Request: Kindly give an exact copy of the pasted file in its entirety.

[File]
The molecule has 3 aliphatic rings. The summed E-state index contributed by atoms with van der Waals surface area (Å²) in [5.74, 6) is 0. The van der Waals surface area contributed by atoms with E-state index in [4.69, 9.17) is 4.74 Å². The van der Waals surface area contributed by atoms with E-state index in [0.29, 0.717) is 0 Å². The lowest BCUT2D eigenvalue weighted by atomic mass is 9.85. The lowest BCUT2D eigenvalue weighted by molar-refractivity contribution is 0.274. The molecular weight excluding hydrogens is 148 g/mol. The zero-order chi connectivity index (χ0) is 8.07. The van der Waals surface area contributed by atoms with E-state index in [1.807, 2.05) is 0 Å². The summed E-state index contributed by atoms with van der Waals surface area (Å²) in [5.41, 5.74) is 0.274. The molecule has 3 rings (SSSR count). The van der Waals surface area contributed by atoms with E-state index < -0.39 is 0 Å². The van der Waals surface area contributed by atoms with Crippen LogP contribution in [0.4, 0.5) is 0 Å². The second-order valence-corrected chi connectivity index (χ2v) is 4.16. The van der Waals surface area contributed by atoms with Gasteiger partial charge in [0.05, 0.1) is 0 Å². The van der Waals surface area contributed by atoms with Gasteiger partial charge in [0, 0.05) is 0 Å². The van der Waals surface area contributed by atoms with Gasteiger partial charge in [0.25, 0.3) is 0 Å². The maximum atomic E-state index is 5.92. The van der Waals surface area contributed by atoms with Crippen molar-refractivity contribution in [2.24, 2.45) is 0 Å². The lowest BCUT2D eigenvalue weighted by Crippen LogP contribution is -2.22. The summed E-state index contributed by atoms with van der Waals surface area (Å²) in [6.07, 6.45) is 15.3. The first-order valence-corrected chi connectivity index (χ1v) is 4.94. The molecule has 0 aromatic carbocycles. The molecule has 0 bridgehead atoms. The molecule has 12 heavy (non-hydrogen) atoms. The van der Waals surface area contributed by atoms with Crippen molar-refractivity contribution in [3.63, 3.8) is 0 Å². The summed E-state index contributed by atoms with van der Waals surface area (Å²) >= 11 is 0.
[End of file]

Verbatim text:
The molecule has 3 aliphatic rings. The summed E-state index contributed by atoms with van der Waals surface area (Å²) in [5.74, 6) is 0. The van der Waals surface area contributed by atoms with E-state index in [4.69, 9.17) is 4.74 Å². The van der Waals surface area contributed by atoms with E-state index in [0.29, 0.717) is 0 Å². The lowest BCUT2D eigenvalue weighted by atomic mass is 9.85. The lowest BCUT2D eigenvalue weighted by molar-refractivity contribution is 0.274. The molecular weight excluding hydrogens is 148 g/mol. The zero-order chi connectivity index (χ0) is 8.07. The van der Waals surface area contributed by atoms with E-state index in [1.807, 2.05) is 0 Å². The summed E-state index contributed by atoms with van der Waals surface area (Å²) in [5.41, 5.74) is 0.274. The molecule has 3 rings (SSSR count). The van der Waals surface area contributed by atoms with E-state index < -0.39 is 0 Å². The van der Waals surface area contributed by atoms with Crippen LogP contribution in [0.4, 0.5) is 0 Å². The second-order valence-corrected chi connectivity index (χ2v) is 4.16. The van der Waals surface area contributed by atoms with Gasteiger partial charge in [0.05, 0.1) is 0 Å². The van der Waals surface area contributed by atoms with Gasteiger partial charge in [0, 0.05) is 0 Å². The van der Waals surface area contributed by atoms with Gasteiger partial charge in [0.25, 0.3) is 0 Å². The maximum atomic E-state index is 5.92. The van der Waals surface area contributed by atoms with Crippen molar-refractivity contribution in [2.24, 2.45) is 0 Å². The lowest BCUT2D eigenvalue weighted by Crippen LogP contribution is -2.22. The summed E-state index contributed by atoms with van der Waals surface area (Å²) in [6.07, 6.45) is 15.3. The first-order valence-corrected chi connectivity index (χ1v) is 4.94. The molecule has 0 aromatic carbocycles. The molecule has 0 bridgehead atoms. The molecule has 12 heavy (non-hydrogen) atoms. The van der Waals surface area contributed by atoms with Crippen molar-refractivity contribution in [3.63, 3.8) is 0 Å². The summed E-state index contributed by atoms with van der Waals surface area (Å²) >= 11 is 0.